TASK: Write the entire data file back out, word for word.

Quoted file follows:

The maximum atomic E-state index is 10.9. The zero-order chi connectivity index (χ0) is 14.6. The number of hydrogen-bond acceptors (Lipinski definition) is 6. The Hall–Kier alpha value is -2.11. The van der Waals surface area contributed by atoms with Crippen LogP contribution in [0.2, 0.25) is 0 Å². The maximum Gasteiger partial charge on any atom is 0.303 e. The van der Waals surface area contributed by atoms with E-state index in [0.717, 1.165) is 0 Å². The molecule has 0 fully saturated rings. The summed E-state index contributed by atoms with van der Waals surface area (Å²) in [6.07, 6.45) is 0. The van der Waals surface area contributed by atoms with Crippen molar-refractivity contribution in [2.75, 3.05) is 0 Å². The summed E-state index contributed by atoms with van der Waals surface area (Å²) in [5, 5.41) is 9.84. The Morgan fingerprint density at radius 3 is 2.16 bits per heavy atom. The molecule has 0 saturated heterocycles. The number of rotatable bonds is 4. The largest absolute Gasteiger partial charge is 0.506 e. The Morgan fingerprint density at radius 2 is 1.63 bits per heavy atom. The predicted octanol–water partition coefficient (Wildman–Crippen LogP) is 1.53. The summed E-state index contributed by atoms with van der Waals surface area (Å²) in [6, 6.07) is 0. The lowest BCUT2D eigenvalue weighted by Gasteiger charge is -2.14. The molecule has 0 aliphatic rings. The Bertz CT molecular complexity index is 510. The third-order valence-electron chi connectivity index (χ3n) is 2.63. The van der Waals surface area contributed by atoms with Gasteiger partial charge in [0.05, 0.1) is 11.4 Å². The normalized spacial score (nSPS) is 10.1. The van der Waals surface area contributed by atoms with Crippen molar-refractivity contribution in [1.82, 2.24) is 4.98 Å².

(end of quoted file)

The maximum atomic E-state index is 10.9. The zero-order chi connectivity index (χ0) is 14.6. The number of hydrogen-bond acceptors (Lipinski definition) is 6. The Hall–Kier alpha value is -2.11. The van der Waals surface area contributed by atoms with Crippen LogP contribution in [0.2, 0.25) is 0 Å². The maximum Gasteiger partial charge on any atom is 0.303 e. The van der Waals surface area contributed by atoms with E-state index in [0.717, 1.165) is 0 Å². The molecule has 0 fully saturated rings. The summed E-state index contributed by atoms with van der Waals surface area (Å²) in [6.07, 6.45) is 0. The van der Waals surface area contributed by atoms with Crippen molar-refractivity contribution in [2.75, 3.05) is 0 Å². The summed E-state index contributed by atoms with van der Waals surface area (Å²) in [5, 5.41) is 9.84. The Morgan fingerprint density at radius 3 is 2.16 bits per heavy atom. The molecule has 0 saturated heterocycles. The number of rotatable bonds is 4. The largest absolute Gasteiger partial charge is 0.506 e. The Morgan fingerprint density at radius 2 is 1.63 bits per heavy atom. The predicted octanol–water partition coefficient (Wildman–Crippen LogP) is 1.53. The summed E-state index contributed by atoms with van der Waals surface area (Å²) in [6, 6.07) is 0. The lowest BCUT2D eigenvalue weighted by Gasteiger charge is -2.14. The molecule has 0 aliphatic rings. The Bertz CT molecular complexity index is 510. The third-order valence-electron chi connectivity index (χ3n) is 2.63. The van der Waals surface area contributed by atoms with Gasteiger partial charge in [0.05, 0.1) is 11.4 Å². The normalized spacial score (nSPS) is 10.1. The van der Waals surface area contributed by atoms with Crippen molar-refractivity contribution in [1.82, 2.24) is 4.98 Å².